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EU adds Saudi Arabia to money-laundering blacklist

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EU adds Saudi Arabia to money-laundering blacklist

Photo © Maksym Yemelyanov - Fotolia

(BRUSSELS) - Saudi Arabia has been added to the EU's list of 23 third countries with strategic deficiencies in their anti-money laundering and counter-terrorist financing frameworks, revealed Wednesday by the Commission.

The list serves to protect the EU financial system by better preventing money laundering and terrorist financing risks. As a result of the listing, banks and other entities covered by EU anti-money laundering rules need to apply increased checks (due diligence) on financial operations involving customers and financial institutions from these high-risk third countries to better identify any suspicious money flows. The list was established following an analysis based on new methodology which reflects stricter criteria in the 5th anti-money laundering directive in force since July 2018.

"We have established the strongest anti-money laundering standards in the world, but we have to make sure that dirty money from other countries does not find its way to our financial system," said the Justice Commissioner Vera Jourova: "Dirty money is the lifeblood of organised crime and terrorism. I invite the countries listed to remedy their deficiencies swiftly." She added that the EU executive was ready to work closely with the countries to address these issues "in our mutual interest".

The Commission is mandated to carry out an autonomous assessment and identify the high-risk third countries under the Fourth and Fifth Anti-Money Laundering Directives.

The list has been established on the basis of an analysis of 54 priority jurisdictions, which was prepared by the Commission in consultation with the Member States and made public on 13 November 2018. The countries assessed meet at least one of the following criteria:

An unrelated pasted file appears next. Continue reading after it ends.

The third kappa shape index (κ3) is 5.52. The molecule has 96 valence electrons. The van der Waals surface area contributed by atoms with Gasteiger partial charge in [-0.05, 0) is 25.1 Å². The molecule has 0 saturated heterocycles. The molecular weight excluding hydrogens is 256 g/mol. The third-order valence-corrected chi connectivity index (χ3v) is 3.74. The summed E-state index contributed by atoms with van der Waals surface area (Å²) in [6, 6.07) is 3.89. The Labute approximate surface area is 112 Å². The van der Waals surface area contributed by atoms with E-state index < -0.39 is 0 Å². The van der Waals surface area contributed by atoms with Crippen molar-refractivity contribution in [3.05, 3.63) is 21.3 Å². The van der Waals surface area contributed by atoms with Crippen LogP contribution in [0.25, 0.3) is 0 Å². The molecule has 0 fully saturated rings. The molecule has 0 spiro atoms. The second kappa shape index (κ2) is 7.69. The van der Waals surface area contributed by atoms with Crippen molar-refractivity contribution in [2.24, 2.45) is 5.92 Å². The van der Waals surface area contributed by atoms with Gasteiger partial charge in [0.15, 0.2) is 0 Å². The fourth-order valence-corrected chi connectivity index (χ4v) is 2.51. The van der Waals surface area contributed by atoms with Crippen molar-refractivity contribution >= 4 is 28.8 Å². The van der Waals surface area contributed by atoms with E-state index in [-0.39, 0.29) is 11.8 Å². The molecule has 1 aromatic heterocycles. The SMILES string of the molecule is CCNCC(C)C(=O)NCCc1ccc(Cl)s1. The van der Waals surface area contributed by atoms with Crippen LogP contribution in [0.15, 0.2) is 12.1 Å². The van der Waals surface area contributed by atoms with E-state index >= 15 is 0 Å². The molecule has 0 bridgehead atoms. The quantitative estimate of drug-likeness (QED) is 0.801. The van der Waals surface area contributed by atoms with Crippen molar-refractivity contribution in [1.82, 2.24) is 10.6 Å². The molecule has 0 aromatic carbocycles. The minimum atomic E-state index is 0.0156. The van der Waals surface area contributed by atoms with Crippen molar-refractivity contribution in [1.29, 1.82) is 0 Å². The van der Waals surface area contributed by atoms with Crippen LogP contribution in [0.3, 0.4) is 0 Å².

• they have systemic impact on the integrity of the EU financial system,
  • they are reviewed by the International Monetary Fund as international offshore financial centres;
  • they have economic relevance and strong economic ties with the EU.

For each country, the Commission assessed the level of existing threat, the legal framework and controls put in place to prevent money laundering and terrorist financing risks and their effective implementation. The Commission also took into account the work of the Financial Action Task Force (FATF), the international standard-setter in this field.

The Commission concluded that 23 countries have strategic deficiencies in their anti-money laundering/ counter terrorist financing regimes. This includes 12 countries listed by the Financial Action Task Force and 11 additional jurisdictions. Some of the countries listed today are already on the current EU list, which includes 16 countries.

Delegated Regulation: EU list of high-risk third countries

Money laundering: EU list of high-risk third 
countries - background guide

Methodology for identifying high-risk third countries

Fourth Anti-Money Laundering Directive

Fifth Anti-Money Laundering Directive

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